On her Kickstartercampaign page for Rubber Teardrop (she funded the latest project in less than 48 hours) you get a glimpse of the natural tension in their partnership. However, you also get a sense that each has truly embraced this and tapped its musical potential. Schneiderman has opened her vocal range to include new textures, unafraid to synthesize or filter her vocals and let her songs grow within this new musical framework. Schreiner amply splices the arrangements with organic elements, like the guest appearance of slide guitar ace, Tony Furtado on several tracks, and chooses ambient electronic instrumentation that sounds like it could be acoustic on the title track, “Rubber Teardrop.” He even rolls out the Roland 808 for the high energy tracks, using it and several soul-inspired samples to tie many of the songs together with a pounding, yet lush, retro vibe.
“This whole album has been a departure for me, into a more ambient and textured landscape for my songs,” explains Schneiderman “Now I can't imagine them any other way.”
Niether can her national distributor Allegro or mentor Dan Reed’s (Dan Reed Network) U.K based label, Zero One Entertainment, which recently signed Schneiderman and will release Rubber Teardrop internationally in June. With whispers to push the record heavily to the European market and a national/international tour lining up for fall, Rubber Teardrop is already inspiring her legions of fans to help her make this “departure” into electronic music a permanent one.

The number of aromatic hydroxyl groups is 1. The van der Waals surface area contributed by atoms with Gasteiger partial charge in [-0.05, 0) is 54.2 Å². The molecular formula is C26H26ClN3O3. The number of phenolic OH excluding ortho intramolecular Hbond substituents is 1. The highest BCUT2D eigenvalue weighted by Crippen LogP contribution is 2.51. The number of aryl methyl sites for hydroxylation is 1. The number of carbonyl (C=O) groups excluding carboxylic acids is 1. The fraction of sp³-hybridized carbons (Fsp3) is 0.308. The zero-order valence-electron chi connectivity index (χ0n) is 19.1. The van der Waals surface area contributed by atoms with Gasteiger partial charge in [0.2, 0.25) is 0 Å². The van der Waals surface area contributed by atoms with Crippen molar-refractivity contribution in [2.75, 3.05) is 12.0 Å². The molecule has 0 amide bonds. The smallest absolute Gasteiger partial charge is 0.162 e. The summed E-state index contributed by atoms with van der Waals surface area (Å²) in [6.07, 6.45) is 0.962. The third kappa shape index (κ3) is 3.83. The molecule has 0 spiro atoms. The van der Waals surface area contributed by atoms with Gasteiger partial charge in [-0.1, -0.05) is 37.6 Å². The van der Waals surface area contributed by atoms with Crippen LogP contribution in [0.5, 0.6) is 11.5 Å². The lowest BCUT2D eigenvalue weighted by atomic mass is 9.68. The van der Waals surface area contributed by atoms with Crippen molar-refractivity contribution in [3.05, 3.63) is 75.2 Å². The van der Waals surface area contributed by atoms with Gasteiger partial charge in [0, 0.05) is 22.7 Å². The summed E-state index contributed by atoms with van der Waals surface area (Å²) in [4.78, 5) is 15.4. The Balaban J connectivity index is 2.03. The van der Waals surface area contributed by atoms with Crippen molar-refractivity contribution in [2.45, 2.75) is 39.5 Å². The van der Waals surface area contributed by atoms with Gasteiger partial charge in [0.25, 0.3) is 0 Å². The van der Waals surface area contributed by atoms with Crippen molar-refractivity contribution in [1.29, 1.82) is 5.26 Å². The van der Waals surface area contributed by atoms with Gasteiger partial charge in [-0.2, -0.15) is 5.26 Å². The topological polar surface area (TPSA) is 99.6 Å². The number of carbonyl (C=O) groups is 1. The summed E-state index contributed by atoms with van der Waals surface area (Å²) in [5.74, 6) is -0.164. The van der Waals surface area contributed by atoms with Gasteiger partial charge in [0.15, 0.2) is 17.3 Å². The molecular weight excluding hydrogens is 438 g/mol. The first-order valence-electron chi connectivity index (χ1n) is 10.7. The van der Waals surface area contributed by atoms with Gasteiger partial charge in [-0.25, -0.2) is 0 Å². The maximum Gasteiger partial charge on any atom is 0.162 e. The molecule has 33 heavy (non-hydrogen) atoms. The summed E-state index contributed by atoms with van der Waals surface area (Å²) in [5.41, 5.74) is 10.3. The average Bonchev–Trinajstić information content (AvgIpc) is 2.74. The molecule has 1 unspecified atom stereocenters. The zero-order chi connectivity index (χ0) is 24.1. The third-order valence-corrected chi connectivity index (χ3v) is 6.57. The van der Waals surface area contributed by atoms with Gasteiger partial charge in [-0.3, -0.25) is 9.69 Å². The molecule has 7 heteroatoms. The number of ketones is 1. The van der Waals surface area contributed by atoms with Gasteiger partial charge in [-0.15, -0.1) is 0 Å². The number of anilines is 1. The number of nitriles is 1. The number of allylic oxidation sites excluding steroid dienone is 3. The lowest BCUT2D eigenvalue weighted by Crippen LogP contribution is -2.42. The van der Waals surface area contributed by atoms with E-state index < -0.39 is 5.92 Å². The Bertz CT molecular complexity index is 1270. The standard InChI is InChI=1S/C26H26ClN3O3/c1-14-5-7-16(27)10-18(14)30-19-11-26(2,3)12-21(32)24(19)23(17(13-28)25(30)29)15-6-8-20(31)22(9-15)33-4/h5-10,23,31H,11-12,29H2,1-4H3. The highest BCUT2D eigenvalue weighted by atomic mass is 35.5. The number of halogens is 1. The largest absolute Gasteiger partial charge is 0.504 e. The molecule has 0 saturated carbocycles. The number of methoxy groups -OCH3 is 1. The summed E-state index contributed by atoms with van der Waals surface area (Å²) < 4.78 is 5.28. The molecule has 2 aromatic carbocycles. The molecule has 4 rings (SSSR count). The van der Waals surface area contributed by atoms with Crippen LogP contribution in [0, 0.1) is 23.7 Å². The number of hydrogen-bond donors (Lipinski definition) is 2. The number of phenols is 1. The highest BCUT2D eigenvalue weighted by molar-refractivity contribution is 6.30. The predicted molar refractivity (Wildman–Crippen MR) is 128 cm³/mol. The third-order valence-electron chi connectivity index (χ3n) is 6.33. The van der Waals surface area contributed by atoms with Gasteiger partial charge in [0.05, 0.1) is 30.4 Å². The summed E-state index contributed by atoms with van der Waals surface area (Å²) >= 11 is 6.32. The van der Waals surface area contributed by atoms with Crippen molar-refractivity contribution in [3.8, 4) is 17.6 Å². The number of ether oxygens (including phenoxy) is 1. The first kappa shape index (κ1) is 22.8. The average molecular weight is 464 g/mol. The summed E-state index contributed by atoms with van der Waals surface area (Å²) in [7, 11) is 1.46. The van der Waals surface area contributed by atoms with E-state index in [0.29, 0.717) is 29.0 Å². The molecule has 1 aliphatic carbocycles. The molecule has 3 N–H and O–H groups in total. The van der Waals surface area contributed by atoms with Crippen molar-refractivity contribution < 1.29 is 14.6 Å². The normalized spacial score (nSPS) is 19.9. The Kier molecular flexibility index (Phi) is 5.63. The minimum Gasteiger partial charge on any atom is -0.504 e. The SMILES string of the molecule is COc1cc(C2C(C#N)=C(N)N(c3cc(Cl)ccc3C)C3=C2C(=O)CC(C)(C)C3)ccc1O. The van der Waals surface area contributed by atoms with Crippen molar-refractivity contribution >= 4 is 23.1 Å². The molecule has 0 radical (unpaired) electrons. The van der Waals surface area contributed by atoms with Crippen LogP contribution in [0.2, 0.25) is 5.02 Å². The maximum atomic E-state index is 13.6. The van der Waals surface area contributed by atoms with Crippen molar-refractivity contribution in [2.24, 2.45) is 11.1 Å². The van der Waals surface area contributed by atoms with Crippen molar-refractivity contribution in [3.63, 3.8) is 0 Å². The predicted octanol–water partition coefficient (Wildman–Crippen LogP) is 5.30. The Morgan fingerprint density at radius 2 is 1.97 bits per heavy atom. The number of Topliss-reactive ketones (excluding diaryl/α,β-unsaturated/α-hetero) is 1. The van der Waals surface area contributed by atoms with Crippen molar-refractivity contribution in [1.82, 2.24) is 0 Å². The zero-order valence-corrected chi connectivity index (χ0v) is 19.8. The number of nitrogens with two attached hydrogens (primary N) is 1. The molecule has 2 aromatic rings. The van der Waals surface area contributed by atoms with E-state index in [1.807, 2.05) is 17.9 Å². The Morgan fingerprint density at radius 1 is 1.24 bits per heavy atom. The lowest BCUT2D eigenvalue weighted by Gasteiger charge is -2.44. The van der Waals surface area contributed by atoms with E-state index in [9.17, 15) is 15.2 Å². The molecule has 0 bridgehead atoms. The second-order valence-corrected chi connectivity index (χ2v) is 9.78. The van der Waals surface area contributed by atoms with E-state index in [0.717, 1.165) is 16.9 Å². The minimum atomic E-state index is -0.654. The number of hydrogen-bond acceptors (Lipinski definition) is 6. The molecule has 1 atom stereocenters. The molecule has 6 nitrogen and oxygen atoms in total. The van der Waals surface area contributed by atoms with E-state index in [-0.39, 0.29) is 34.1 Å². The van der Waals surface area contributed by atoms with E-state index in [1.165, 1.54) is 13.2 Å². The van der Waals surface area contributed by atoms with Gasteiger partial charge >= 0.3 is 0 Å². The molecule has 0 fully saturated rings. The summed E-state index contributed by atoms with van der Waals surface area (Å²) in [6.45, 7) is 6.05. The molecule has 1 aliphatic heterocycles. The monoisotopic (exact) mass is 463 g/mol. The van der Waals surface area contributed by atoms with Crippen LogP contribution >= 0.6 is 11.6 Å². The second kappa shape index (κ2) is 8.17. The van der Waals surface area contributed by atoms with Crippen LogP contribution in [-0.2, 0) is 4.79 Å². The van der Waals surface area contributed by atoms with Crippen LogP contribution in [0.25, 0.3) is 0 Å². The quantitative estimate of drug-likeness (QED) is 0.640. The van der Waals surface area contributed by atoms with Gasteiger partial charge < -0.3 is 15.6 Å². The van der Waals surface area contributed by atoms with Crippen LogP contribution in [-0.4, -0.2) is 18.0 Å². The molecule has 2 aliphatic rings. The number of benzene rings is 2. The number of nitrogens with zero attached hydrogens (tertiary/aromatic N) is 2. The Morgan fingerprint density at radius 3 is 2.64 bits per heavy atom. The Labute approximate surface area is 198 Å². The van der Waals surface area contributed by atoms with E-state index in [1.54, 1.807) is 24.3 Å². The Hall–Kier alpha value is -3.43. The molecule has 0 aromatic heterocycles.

Stephanie’s solo career began with a coveted spot in the 1999 Lilith Fair. Since then she has earned extensive NW radio play, a devout following and multiple appearances with some the nation’s top touring acts. Prior to Rubber Teardropshe has release six solo recordings- Stephanie Schneiderman (1999), Unbelievably Unbroken (2001), Fall Sessions EP (2001), Touch Down (2004) and Live at Kung Fu Bakery (2005), Dangerous Fruit (2008).In the past 5 years, she has gained widespread acclaim and exposure with her collaborative project, Dirty Martini. The Crosby, Stills and Nash-styled girl group has been corralling enthusiastic listeners and sellout crowds since their “one night only” gig together at a singles Valentine’s Day event. The group still headlines festivals throughout the NW regularly and has even agreed to open for her Portland, OR CD release performance for Rubber Teardrop.